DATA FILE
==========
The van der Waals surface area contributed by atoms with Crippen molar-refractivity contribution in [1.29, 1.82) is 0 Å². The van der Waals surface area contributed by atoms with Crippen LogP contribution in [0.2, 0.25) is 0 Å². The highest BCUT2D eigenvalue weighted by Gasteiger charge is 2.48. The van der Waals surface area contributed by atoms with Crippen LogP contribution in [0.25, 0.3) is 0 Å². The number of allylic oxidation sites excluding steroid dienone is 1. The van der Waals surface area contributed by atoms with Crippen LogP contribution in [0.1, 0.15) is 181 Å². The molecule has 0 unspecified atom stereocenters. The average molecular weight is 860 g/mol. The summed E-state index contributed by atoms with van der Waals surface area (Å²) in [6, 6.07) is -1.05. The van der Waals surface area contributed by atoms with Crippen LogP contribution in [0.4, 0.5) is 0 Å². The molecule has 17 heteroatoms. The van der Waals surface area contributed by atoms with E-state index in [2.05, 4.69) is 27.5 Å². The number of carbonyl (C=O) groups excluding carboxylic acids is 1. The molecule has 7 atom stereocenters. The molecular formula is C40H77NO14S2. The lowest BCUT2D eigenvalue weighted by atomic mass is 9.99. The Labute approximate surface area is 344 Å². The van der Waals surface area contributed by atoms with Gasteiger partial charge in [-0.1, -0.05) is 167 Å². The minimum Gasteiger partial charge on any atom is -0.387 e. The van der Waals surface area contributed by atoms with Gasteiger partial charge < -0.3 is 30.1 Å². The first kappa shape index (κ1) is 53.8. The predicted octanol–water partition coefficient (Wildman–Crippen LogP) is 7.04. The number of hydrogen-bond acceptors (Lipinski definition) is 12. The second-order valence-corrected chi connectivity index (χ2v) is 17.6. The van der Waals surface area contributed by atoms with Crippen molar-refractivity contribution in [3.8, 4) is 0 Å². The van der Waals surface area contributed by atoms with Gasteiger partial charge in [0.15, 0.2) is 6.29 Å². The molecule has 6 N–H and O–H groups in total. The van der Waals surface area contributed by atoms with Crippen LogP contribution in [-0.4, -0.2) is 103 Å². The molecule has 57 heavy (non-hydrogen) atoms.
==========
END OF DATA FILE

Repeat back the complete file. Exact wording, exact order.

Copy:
The van der Waals surface area contributed by atoms with Crippen molar-refractivity contribution in [1.29, 1.82) is 0 Å². The van der Waals surface area contributed by atoms with Crippen LogP contribution in [0.2, 0.25) is 0 Å². The highest BCUT2D eigenvalue weighted by Gasteiger charge is 2.48. The van der Waals surface area contributed by atoms with Crippen LogP contribution in [0.25, 0.3) is 0 Å². The number of allylic oxidation sites excluding steroid dienone is 1. The van der Waals surface area contributed by atoms with Crippen LogP contribution in [0.1, 0.15) is 181 Å². The molecule has 0 unspecified atom stereocenters. The average molecular weight is 860 g/mol. The summed E-state index contributed by atoms with van der Waals surface area (Å²) in [6, 6.07) is -1.05. The van der Waals surface area contributed by atoms with Crippen LogP contribution in [0.4, 0.5) is 0 Å². The molecule has 17 heteroatoms. The van der Waals surface area contributed by atoms with E-state index in [2.05, 4.69) is 27.5 Å². The number of carbonyl (C=O) groups excluding carboxylic acids is 1. The molecule has 7 atom stereocenters. The molecular formula is C40H77NO14S2. The lowest BCUT2D eigenvalue weighted by atomic mass is 9.99. The Labute approximate surface area is 344 Å². The van der Waals surface area contributed by atoms with Gasteiger partial charge in [-0.1, -0.05) is 167 Å². The minimum Gasteiger partial charge on any atom is -0.387 e. The van der Waals surface area contributed by atoms with Gasteiger partial charge < -0.3 is 30.1 Å². The first kappa shape index (κ1) is 53.8. The predicted octanol–water partition coefficient (Wildman–Crippen LogP) is 7.04. The number of hydrogen-bond acceptors (Lipinski definition) is 12. The second-order valence-corrected chi connectivity index (χ2v) is 17.6. The van der Waals surface area contributed by atoms with Crippen molar-refractivity contribution in [3.8, 4) is 0 Å². The van der Waals surface area contributed by atoms with Gasteiger partial charge in [0.15, 0.2) is 6.29 Å². The molecule has 6 N–H and O–H groups in total. The van der Waals surface area contributed by atoms with Crippen LogP contribution in [-0.4, -0.2) is 103 Å². The molecule has 57 heavy (non-hydrogen) atoms.